For the 126 taxa covered in the book under review (itself 13 years in the making), information is given on the world geographical distribution (i.e., maps show countries, or portions thereof for large countries, where they have been reported as weeds) and habitat, ecology and biology [including morphology, physiology, life cycle type(s), propagation and reproductive biology, dispersal, etc.], and agricultural importance. For some species, one or more of the following topics also is(are) discussed: herbicide resistance, taxonomy, anatomy, utility, chemistry and toxicity, host relationships (for parasitic plants), and biological control. A list of common names by country is given for each taxon. The book contains a glossary of 236 terms and a bibliography of about 3300 references.
Within the group of 126 weeds covered in World Weeds, there are great differences in geographic range (e.g., tropical vs. temperate), habitat, ecological tolerances and requirements, growth form, life cycle type, and physiology. From a taxonomic/phylogenetic point of view, the list consists of a disparate group of plants, which includes ferns (Azolla, Marsilea, Pteridium), dicots, and monocots. Most of the species are herbaceous, but a few are woody. There are many contrasts in species biology among this group. Twenty of these are: (1) annuals/ephemerals (reproduce by seeds only) vs. perennials that reproduce by both seeds and vegetative propagation; (2) one generation per year vs. more than one generation per year; (3) monoecious vs. dioecious; (4) single-season- vs. year-round flowering; (5) wind- vs. insect pollination; (6) agamospermy vs. sexually-produced seeds; (7) autogamy vs. self-incompatibility; (8) production of many- vs few seeds; (9) production of large- vs small seeds; (10) wind- vs. animal dispersal of seeds/fruits; (11) physiological- vs. physical [hard seed (or fruit) coat] dormancy of seeds (or fruits); (12) small- vs. large soil seed bank; (13) single short germination season vs. year-round germination; (14) autotrophic vs. heterotrophic (holoparasites); (15) photoperiodic control of flowering (SDP, LDP) vs. day-neutral; (16) C3- vs. C4 pathway of photosynthetic carbon fixation; (17) N2-fixing vs. not N2-fixing; (18) mycorrhizal vs. non-mycorrhizal (e.g., Brassicaceae, Cyperaceae); (19) good- vs. not-so-good competitive ability; and (20) allelopathic vs not allelopathic; there are others.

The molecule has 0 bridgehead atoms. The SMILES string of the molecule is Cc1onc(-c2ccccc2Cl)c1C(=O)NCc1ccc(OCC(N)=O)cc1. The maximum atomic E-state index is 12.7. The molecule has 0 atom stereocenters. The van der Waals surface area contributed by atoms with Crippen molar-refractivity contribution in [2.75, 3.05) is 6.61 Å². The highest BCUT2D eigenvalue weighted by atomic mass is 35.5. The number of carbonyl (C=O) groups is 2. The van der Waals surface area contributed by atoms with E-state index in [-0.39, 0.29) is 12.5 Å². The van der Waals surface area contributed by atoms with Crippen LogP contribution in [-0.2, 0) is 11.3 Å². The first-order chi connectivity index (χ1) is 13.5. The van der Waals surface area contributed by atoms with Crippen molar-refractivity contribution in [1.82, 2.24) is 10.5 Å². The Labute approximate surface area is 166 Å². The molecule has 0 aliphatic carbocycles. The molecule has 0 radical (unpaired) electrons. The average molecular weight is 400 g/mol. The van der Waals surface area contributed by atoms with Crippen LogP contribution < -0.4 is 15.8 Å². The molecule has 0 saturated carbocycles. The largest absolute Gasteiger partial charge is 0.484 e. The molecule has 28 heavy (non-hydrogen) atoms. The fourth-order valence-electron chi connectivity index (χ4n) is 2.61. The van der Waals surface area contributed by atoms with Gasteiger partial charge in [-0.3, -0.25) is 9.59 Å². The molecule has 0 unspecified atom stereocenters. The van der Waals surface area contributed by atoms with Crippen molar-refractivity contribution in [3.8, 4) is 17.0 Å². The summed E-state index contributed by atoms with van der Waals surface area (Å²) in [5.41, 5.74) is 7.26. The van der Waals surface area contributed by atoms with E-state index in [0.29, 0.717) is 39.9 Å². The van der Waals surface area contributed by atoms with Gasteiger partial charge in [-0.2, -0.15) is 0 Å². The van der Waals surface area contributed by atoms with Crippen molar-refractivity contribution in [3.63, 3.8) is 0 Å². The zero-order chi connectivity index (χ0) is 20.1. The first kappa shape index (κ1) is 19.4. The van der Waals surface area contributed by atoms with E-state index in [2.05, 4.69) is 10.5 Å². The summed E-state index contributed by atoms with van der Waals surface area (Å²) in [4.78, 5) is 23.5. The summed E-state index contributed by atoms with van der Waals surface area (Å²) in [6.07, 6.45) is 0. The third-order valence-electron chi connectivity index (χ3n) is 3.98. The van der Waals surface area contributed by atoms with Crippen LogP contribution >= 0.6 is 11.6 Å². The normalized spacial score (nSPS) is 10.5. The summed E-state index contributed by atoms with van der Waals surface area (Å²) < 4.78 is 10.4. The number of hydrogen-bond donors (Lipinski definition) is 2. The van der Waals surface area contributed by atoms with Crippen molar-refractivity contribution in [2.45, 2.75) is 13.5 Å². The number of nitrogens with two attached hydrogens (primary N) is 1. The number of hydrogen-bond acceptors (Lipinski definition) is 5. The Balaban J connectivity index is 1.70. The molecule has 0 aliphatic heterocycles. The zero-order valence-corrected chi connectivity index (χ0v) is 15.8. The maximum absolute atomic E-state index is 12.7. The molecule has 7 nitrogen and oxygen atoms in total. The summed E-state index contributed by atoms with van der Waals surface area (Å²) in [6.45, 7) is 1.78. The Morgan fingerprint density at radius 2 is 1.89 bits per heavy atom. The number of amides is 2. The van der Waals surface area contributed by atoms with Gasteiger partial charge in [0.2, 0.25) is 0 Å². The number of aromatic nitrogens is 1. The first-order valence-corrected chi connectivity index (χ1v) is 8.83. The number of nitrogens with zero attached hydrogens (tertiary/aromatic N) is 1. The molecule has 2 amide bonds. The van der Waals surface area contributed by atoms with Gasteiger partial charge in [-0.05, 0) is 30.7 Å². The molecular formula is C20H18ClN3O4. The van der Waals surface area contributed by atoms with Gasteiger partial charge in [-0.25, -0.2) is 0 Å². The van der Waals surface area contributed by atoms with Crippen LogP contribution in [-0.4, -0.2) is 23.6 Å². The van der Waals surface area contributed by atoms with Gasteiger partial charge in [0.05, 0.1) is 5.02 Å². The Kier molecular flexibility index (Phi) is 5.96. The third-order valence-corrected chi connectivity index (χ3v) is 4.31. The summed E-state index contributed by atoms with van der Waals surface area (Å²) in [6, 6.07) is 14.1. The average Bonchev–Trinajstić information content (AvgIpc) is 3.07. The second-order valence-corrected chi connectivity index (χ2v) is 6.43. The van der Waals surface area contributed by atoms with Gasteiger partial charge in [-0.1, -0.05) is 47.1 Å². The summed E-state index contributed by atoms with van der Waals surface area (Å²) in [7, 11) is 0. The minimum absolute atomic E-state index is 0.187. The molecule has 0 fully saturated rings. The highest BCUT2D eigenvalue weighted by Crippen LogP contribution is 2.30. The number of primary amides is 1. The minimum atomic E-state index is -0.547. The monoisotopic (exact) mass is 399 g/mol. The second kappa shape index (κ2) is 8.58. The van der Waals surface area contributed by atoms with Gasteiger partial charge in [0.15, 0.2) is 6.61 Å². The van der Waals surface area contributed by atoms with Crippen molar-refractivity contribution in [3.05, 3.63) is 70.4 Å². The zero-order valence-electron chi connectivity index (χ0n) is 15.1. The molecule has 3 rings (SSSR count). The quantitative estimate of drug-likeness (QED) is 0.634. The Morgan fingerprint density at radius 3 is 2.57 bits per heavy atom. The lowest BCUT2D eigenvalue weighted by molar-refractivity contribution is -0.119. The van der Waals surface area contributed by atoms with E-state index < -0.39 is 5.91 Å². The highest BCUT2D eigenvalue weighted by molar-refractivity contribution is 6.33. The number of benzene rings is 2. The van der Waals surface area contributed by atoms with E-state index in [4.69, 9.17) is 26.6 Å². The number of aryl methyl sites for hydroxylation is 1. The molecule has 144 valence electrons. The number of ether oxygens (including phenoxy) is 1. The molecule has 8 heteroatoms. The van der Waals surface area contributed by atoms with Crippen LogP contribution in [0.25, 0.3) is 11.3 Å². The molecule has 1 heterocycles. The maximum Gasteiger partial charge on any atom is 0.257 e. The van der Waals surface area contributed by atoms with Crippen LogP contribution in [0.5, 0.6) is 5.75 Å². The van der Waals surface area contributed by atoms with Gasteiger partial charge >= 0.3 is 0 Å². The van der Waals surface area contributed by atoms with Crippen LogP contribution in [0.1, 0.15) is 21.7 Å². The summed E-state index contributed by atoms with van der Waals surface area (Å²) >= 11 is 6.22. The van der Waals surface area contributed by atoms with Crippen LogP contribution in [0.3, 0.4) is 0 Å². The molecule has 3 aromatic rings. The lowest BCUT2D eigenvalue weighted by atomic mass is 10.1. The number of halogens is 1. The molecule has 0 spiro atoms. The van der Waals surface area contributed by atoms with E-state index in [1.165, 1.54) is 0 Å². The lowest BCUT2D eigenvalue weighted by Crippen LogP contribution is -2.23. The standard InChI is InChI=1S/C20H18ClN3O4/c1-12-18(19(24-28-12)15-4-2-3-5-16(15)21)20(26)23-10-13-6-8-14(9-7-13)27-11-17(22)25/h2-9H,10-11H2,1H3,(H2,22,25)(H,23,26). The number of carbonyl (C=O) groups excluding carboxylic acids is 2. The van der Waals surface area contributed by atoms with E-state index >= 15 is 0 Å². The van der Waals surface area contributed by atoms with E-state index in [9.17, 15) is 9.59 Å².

Thus, it is not obvious to this reviewer that a common "thread" runs through the autecological characteristics of this group of plants. However, (1) many of the species are highly variable (e.g., cytologically, morphologically), (2) most appear to be autogamous, and (3) the great majority appear to be able to form a persistent seed bank. Apparently, some combination(s) of life history and ecological characteristics "bestow(s)" weediness on this group of plants (e.g., see Baker 1974).
Holm et al. have done an impressive job of assembling and summarizing the huge amount of literature on the biology of the 126 species covered in World Weeds. This book is a mine of information on the biology (in the broad sense) of weeds that will be useful to both basic and applied scientists working on weeds at the whole-plant level and/or at a higher level of biological organization. Further, World Weeds is a great source of information for students in, and instructors of, weed biology and plant autecology courses. However, the very high cost of the book probably means that few individuals (and some libraries, especially those in third-world countries) will not be able to purchase a copy of it. - Jerry M. Baskin, School of Biological Sciences, University of Kentucky, Lexington, KY 40506-0225.